Lakers Insider: How the Season Will Be Remembered, Robert Sacre’s Heart and More

LOS ANGELES — The Los Angeles Lakers took their team photo Thursday, potentially a formal moment of ownership in this historically bad season for Jim Buss, executive vice president of basketball operations.

Last season, the Lakers took the team photo with one empty seat, just a basketball placed on a chair, in memory of late Lakers owner Jerry Buss. The previous season in 2012, the first since Phil Jackson's exit as coach, Jerry Buss didn't feel well enough to attend—so son Jim represented ownership alone in that photo.

Jerry and Jim both were in the team photo the previous five years, a testament to how involved Jim was with his father in building those teams, three of which reached the NBA Finals.

This team photo, however, won't be looked back upon nearly as fondly by Buss. After their latest loss, to the San Antonio Spurs on Wednesday night, the Lakers are 22-45. He opted not to be in the photo, and his five siblings weren't in it either, leaving no ownership representation this year. It's probably just as well that it be a cleaner photo of only players and coaches, but no ownership after all the past photos is somewhat symbolic this time.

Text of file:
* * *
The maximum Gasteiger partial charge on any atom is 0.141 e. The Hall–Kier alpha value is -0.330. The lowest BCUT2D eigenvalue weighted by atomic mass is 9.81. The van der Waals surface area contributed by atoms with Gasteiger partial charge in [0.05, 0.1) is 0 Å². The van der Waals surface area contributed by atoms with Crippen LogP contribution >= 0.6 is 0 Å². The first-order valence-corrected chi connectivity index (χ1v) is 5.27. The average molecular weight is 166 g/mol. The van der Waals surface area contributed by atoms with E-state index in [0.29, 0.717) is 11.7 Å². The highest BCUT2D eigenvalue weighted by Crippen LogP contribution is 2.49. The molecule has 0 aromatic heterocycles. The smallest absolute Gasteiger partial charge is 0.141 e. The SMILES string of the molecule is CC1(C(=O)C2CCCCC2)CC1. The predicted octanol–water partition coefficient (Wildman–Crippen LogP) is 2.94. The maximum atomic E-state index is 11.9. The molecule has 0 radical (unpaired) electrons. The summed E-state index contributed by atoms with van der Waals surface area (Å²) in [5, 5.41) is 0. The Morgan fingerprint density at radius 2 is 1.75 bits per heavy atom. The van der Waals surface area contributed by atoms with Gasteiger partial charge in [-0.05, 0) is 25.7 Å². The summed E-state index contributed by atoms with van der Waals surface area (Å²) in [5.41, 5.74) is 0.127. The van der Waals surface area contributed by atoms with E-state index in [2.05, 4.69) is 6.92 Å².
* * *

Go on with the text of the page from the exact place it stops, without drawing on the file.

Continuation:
To avoid finishing with the worst record since the club moved to Los Angeles, the Lakers would need to go 9-6 the rest of the way. Even with three lighter opponents coming up next—Washington, Orlando and New York, all at Staples Center—it's almost unfathomable the Lakers could do that well.

The 1974-75 Lakers, led by Gail Goodrich—with Pat Riley and Stu Lantz as supporting players—went 30-52 for the current worst. (That didn't happen on Jerry Buss' watch; he bought the Lakers in 1979.) The 2004-05 Lakers, led by Kobe Bryant—with Caron Butler and Lamar Odom having come over in the Shaquille O'Neal trade—went 34-48.

But with Bryant injured almost all season, this is shaping up to be worse than ...

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